Earlier this week I held the Q4 meeting for the SouthWest Ontario Veeam User Group (SWOVUG) in Mississauga, and thus far the feedback has been great. This time around, we had Mid-Range and Hewlett-Packard Enterprise sponsor the event, as well as some great giveaways (iPad Minis and a speaker).
We kicked things off with a great high-level overview from Garth Reid of where Hewlett-Packard Enterprise is heading. One point that was made clear is that they are striving to work with organizations to not only make sure they can find storage solutions that fit but that those data sets are properly protected.
Proceeding right after Garth was a fellow Veeam Vanguard, Mike Preston. Mike works for a school board and was able to give a great overview of how they leverage their new HPE 3PAR along with Veeam integrations. The restore from snapshots and instant sandbox creation were a couple of features that were highlighted. I personally loved his visual representation of snapshots in which he changed a block of data so that it read slapshots. You’ve got to keep the content local, eh?
Mike’s presentation was a great stepping stone into a true group discussion. We discussed quite a few topics, but the one that seemed to get a lot of engagement was related to ransomware. Many, if not the majority of organizations have seen it in some fashion, and hearing how other users defended against it was valuable. Some of the HPE folks were able to add insights as well, such as what they see in some of their large enterprise customers, and what can be done to mitigate it. I think the major takeaway from the talk was that nobody is safe, regardless of whether they are in a small Mom & Pop shop, or in a large multi-million dollar corporation.
After lunch (once again, there was a lot of peer networking going on during lunch), we had David Sayavong from Veeam give us a run-through of what’s new in Veeam Backup & Recovery V9.5. There was interest in some of these new features, but we also ended up talking about the new Windows & Linux agents which are expected out soon. Some of the folks weren’t aware of these, or their use cases. One point that I brought up, and want to reiterate, is that these Agents can be installed on virtual machines as well. This leads to a situation where you can now backup cloud workloads (e.g. machines running in Azure or AWS), thus protecting not only your on-premises environment but also your cloud presence. Feel free to read my thoughts on Veeam’s ‘Availability Platform for the Hybrid Cloud’.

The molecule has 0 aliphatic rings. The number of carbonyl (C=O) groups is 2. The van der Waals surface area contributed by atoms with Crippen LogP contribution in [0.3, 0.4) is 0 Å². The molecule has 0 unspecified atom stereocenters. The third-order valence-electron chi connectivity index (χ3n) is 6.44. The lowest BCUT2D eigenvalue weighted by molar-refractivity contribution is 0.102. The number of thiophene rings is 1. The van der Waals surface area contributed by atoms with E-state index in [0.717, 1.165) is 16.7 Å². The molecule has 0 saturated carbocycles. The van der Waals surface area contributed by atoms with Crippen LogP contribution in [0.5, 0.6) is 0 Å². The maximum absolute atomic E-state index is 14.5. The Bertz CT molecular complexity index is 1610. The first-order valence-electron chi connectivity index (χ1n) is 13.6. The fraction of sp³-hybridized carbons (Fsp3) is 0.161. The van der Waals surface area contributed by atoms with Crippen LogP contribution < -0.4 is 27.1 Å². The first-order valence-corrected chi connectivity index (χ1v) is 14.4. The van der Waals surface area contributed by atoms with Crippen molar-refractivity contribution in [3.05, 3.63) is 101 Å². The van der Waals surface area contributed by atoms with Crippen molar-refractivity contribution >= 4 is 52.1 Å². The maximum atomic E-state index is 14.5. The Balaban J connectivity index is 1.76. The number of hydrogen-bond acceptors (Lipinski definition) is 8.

POST EVENT THOUGHTS
This time around, I definitely saw a lot more familiar faces, which is great. I also received a lot of feedback during the event, and all of it was quite positive. The group discussion seemed to be of great value for several folks, and that was very pleasing to hear. When I started SWOVUG, I wanted it to be a user group in the truest sense: yes, we may have people presenting, but an open conversation should be encouraged. HPE did a wonderful job of embracing this by jumping in with very relevant insights, and not just trying to pitch a product.
Mike Preston, who is also a Toronto VMUG leader, wrote up a recap of his experience attending his first Veeam User Group. He also touched on the topic of open discussion, and how it isn’t something you see all too often on the VMUG side. You can read his thoughts on his blog.
Those evaluation forms are also very helpful for me, so thanks to all who filled them out. I’m happy to say that %100 of the participants who filled them out indicated that a) they found the meeting useful and b) they plan to attend future events.
I don’t have anything firmed up yet for the next SWOVUG meeting, but it will likely be sometime in Q1 2017. I am going to try and coordinate with the local VMUGs to make sure the date doesn’t overlap with anything going on with them. In the meantime, if you have any thoughts or suggestions (whether it be on sponsors, locations, topics, etc.), please feel free to reach out. As I mentioned during the meeting, this is a user group, and I need to know what users are thinking in order to make it useful and relevant.